Objective: Spinal cord stimulator (SCS) implantation is used to treat chronic pain, including painful musculoskeletal disorders (MSDs). This study examined the characteristics and outcomes of veterans receiving SCSs in Veterans Health Administration (VHA) facilities. Methods: The sample was drawn from the MSD Cohort and limited to three MSDs with the highest number of implants (N=815,475). There were 1490 veterans with these conditions who received SCS implants from 2000 to 2012, of which 95% (n=1414) had pain intensity numeric rating scale (NRS) data both pre-and post-implant. Results: Veterans who were 35–44 years old, White, and married reported higher pain NRS ratings, had comorbid inclusion diagnoses, had no medical comorbidities, had a BMI 25–29.9, or had a depressive disorder diagnosis were more likely to receive an SCS. Veterans 55+ years old or with an alcohol or substance use disorder were less likely to receive an SCS. Over 90% of those receiving an SCS were prescribed opioids in the year prior to implant. Veterans who had a presurgical pain score ≥4 had a clinically meaningful decrease in their pain score in the year following their 90-day recovery period (Day 91–456) greater than expected by chance alone. Similarly, there was a significant decrease in the percent of veterans receiving opioid therapy (92.4% vs 86.6%, p<0.0001) and a significant overall decrease in opioid dose [morphine equivalent dose per day (MEDD) =26.48 vs MEDD=22.59, p<0.0003]. Conclusion: Results offer evidence of benefit for some veterans with the examined conditions. Given known risks of opioid therapy, the reduction is an important potential benefit of SCS implants.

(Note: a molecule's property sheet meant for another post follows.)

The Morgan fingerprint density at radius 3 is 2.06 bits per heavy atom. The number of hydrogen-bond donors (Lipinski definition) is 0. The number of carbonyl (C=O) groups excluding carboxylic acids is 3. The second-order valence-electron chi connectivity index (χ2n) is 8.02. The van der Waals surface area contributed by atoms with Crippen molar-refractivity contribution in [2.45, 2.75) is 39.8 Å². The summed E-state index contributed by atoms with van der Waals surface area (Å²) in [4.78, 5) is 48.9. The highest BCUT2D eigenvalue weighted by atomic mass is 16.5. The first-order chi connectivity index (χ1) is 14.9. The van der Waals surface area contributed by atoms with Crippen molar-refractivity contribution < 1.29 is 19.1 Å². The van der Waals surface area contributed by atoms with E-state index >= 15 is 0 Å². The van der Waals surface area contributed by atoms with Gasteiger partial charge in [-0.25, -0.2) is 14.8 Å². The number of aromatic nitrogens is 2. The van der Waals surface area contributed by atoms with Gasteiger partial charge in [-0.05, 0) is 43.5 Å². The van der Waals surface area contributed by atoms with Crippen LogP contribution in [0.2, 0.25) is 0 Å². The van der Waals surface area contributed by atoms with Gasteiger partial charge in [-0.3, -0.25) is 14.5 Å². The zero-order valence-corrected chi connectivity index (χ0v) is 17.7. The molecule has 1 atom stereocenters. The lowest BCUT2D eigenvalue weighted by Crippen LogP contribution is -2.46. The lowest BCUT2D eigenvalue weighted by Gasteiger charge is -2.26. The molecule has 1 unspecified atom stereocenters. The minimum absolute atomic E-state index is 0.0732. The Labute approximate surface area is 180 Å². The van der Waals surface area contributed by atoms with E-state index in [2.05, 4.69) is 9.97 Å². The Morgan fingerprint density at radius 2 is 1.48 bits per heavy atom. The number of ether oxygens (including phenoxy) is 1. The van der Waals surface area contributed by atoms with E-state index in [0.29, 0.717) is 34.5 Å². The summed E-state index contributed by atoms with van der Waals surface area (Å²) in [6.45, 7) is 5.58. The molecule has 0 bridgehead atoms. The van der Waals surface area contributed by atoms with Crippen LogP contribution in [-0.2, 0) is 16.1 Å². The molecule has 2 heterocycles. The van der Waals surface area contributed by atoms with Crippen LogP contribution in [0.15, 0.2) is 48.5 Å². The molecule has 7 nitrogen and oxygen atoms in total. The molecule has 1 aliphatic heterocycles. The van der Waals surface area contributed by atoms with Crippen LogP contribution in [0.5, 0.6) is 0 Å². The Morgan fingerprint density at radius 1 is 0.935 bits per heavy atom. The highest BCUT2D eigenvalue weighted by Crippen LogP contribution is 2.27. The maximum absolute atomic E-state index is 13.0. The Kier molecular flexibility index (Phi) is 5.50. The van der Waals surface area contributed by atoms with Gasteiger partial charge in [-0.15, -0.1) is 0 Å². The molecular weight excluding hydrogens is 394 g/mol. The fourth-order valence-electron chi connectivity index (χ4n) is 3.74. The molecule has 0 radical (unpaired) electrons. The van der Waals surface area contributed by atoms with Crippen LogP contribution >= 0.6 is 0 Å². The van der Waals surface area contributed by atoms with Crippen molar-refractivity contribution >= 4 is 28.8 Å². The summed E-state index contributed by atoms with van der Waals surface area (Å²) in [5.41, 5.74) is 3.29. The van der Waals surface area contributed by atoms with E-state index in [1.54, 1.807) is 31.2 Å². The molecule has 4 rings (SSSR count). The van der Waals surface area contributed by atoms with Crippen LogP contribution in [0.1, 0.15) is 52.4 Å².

- Musculoskeletal disorders
- Spinal cord stimulator
ASJC Scopus subject areas
- Anesthesiology and Pain Medicine